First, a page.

At the time, the Stan was wildly popular among rafters and kayakers. It was the closest thing California could offer to a Grand Canyon-type of experience: towering limestone canyons and Class III whitewater -- rapids with "inviting" names like “Death Rock” and “Widowmaker.” But for all the morbid imagery, it was the life of the river that attracted Dubois -- and cemented his resolve.
"You know, turquoise waters dancing around," he recalls. "The butterflies were dancing, the dragonflies were coming, the grapevines were reaching out, the wildflowers blooming, and in a moment, I just felt the life of that place."
A few fellow activists joined Dubois in literally chaining their fates to the river canyon. The governor -- Jerry Brown, as it happens -- sent a plea to President Jimmy Carter to stop the filling.
It worked, for a while. After a week in the canyon, Dubois came out with a deal in place to preserve at least part of the river, by filling the reservoir only partway. They managed to delay the flooding for a year, but ultimately the waters came, driven by the pressure for more irrigated land and the torrential El Niño rains of 1982.
The nine-mile stretch of river, so beloved by so many, disappeared, bubbling back up only now that severe drought has exposed not only the rapids, but the memories and the grief.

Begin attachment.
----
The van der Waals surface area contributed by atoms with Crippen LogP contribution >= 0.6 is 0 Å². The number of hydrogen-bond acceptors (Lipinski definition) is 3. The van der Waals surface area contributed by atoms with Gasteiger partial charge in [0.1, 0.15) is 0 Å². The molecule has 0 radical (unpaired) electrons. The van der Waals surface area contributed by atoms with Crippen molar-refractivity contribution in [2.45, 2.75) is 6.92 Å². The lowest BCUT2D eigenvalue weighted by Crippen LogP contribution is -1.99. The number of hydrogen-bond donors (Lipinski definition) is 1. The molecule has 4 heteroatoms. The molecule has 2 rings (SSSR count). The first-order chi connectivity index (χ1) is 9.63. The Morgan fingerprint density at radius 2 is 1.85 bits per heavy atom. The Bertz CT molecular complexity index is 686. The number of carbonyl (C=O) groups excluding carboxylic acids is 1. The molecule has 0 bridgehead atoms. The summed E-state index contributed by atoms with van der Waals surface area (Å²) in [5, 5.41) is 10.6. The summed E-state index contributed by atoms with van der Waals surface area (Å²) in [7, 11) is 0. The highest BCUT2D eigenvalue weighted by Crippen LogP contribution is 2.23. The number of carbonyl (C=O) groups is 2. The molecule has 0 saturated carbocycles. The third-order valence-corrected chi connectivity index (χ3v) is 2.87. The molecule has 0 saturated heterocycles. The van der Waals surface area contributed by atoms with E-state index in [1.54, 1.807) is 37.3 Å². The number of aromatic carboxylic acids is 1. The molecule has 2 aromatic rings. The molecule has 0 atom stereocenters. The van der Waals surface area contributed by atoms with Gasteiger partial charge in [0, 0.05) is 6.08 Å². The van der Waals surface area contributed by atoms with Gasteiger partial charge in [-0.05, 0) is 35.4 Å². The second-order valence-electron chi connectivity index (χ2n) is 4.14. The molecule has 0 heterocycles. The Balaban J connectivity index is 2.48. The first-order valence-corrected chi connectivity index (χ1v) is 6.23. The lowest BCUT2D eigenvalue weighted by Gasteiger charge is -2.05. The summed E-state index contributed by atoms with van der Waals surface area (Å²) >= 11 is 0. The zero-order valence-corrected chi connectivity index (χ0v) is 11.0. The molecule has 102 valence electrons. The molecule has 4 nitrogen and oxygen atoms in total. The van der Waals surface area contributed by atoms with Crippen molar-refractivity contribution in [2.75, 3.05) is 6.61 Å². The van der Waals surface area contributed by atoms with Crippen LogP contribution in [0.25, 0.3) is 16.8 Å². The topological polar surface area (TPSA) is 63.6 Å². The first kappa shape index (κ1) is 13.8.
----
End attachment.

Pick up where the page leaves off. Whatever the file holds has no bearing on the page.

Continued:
"Losing a place you love is like losing a person you truly love," says Cuclis. "It’s not a person but when it’s a place that has touched you, changed you, you feel a deep loss."
Today, the river offers only faint shadows of what was; the canyon walls are scarred with high-water marks known as "bathtub rings," and groves of skeletal Ponderosa pines, submerged for decades, still stand a ghostly vigil near the riverbed, newly exposed by receding waters.
As the same punishing drought revives the call for more water storage -- and to some that means more dams -- some of the new generation of activists have returned to the Stan for inspiration.
"I needed to see this place for myself. I needed to come see this," said Eric Wesselman. He's the current head of Friends of the River, a job that Dubois himself held when the organization was just getting started.
"I’ve studied the campaign," he told me as he was preparing to run the river with Dubois and a coterie of river enthusiasts. "Organizers like me yearn for the opportunity to be part of campaigns like that because they’re special and they’re magical and so powerful and great things can happen."
Things did happen. There’s little doubt that the Stanislaus campaign supercharged a national movement to save wild and scenic rivers, probably sparing the nearby Tuolumne River a major dam project.
But for Dubois, the gains are still hard to balance against what was lost. Even today, he gets choked up contemplating it. He knows that, soon enough, rain will return and his lost world will again vanish beneath the waters of New Melones Lake.